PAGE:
Kentucky Senate candidates to debate in Louisville this weekend

Jacob Ryan

The 2010 Kentucky Senate race is beginning to heat up as the November election draws near and candidates prepare for a debate on Fox News this Sunday.

A Rasmussen poll released yesterday revealed that Republican and Tea Party favorite, Rand Paul, has an 11-point lead over Democrat Jack Conway.

Election day is Nov. 2 and the upcoming debate is the first of five.

Conway and Paul will also be debating in Covington on Oct. 11, Paducah on Oct. 14, Louisville on Oct. 17 and Lexington on Oct. 25.

Paul, a Texas native, lives in Bowling Green with his wife, Kelley and three sons.

He is a practicing ophthalmologist and has been performing eye surgery for 17 years.

Paul has an undergraduate degree from Baylor University and attended medical school at Duke University.

Paul’s campaign web site,, states that Paul is not a career politician and his

interest in politics stems from “a desire to diagnose problems and provide practical solutions.”

Conway, a Kentucky native, is married to Elizabeth Conway and has a daughter, Eva.

He was elected Attorney General in 2007 and still currently holds that position.

Conway also served on Paul Patton’s administration from 1996 to 2001.

He has an undergraduate degree from Duke University and a law degree from George Washington University.

Louisville sophomore Katie Basham said a debate is a great way to compare candidate’s ideals.

“There is no better way to shed the light onto the true person than a debate,” she said. “Debates can help voters see the candidate for what they believe in and how they truly differ.”

The difference between the two candidates is what makes the race interesting, Burcham said.

Paul’s website states that the ophthalmologist believes the primary constitutional function of the federal government is to protect the country and its citizens from any foreign threat.

He has even supported an idea to place a moratorium on visas issued to people from countries who pose a threat to the U.S.

He supports a secure border complete with electric fence and helicopter stations for fast response in order to keep taxpayers from supporting the lifestyles of illegal immigrants.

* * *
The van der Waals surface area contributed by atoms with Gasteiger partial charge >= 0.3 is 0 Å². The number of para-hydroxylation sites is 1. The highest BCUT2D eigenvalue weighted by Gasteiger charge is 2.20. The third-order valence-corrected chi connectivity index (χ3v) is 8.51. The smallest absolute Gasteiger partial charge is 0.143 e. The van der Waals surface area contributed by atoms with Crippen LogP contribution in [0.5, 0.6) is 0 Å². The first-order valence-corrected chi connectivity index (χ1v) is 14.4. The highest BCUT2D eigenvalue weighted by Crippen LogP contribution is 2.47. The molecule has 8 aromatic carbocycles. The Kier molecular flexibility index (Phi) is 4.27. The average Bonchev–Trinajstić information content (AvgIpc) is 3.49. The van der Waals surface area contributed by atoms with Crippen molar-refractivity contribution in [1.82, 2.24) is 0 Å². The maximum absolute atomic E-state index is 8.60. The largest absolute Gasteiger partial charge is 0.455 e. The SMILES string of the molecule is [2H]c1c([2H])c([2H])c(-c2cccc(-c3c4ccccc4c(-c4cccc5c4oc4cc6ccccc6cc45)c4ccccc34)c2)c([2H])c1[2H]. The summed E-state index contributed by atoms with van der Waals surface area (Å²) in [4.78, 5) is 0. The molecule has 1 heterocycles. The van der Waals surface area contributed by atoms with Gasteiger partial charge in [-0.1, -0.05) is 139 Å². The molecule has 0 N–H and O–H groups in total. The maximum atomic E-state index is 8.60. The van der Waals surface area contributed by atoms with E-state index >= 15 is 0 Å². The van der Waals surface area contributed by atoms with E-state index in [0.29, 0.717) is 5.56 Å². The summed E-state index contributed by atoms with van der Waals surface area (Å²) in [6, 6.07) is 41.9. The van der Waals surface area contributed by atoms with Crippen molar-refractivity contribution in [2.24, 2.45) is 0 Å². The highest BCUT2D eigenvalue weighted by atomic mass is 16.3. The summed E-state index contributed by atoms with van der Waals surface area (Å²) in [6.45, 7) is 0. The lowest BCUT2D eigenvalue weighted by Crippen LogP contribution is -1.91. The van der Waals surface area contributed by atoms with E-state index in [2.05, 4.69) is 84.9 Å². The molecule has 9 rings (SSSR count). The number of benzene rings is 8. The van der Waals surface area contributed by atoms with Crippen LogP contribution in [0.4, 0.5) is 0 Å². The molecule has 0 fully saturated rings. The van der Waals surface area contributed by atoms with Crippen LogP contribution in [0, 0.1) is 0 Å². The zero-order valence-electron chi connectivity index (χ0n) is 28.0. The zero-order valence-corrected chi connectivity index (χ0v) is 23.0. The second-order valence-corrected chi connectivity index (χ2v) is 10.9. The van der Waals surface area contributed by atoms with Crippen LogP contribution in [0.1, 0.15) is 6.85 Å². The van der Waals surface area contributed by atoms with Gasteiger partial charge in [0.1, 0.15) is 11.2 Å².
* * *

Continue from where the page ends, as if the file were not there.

Paul opposes the federal regulation of health-care, on his web site, he said over-regulation was a problem and “as Senator, I would ensure that real free market principles are applied to fix this problem.”

Kentucky is a leading state in coal production and Paul has taken a stand against the federal government’s regulation of companies that work to develop new sources of energy.

“Companies have become more concerned with hiring lobbyists than they have with hiring scientists and engineers,” according to the website. “Our energy crisis today stems from too much government intervention and the solution is to allow real competition in the energy industry, not political favoritism.”

Paul is against abortion, saying that life begins at conception and it is “the duty of the government to protect this life.”

Conway’s campaign has been focused on the creation of jobs, cutting the deficit and restoring accountability in the government and on Wall Street.

The Attorney General plans to create tax credits and be generous with small business loans, in order to

create an estimated 5,000 jobs in the state, according to Conway’s website,

Conway said he could save $430 billion in the next 10 years by allowing Medicare to buy prescription drugs in bulk, which would create discounted prices, and by reducing waste, fraud and abuse within Medicare.

Conway is also in favor of shutting down offshore tax shelters, which would discourage investors from being interested in foreign companies.

Paul and Conway both agree that big-bank bailouts were a mistake.

“Washington wrote a blank check for big banks on Wall Street and Jack thinks that should never happen again,” according to Conway’s web site.

Paul has the same view, his web site states the bailouts were a “transfer of wealth from those who have earned to those who have squandered.”

The Oct. 3 debate will air live on Fox News Sunday at 9 a.m. from Louisville.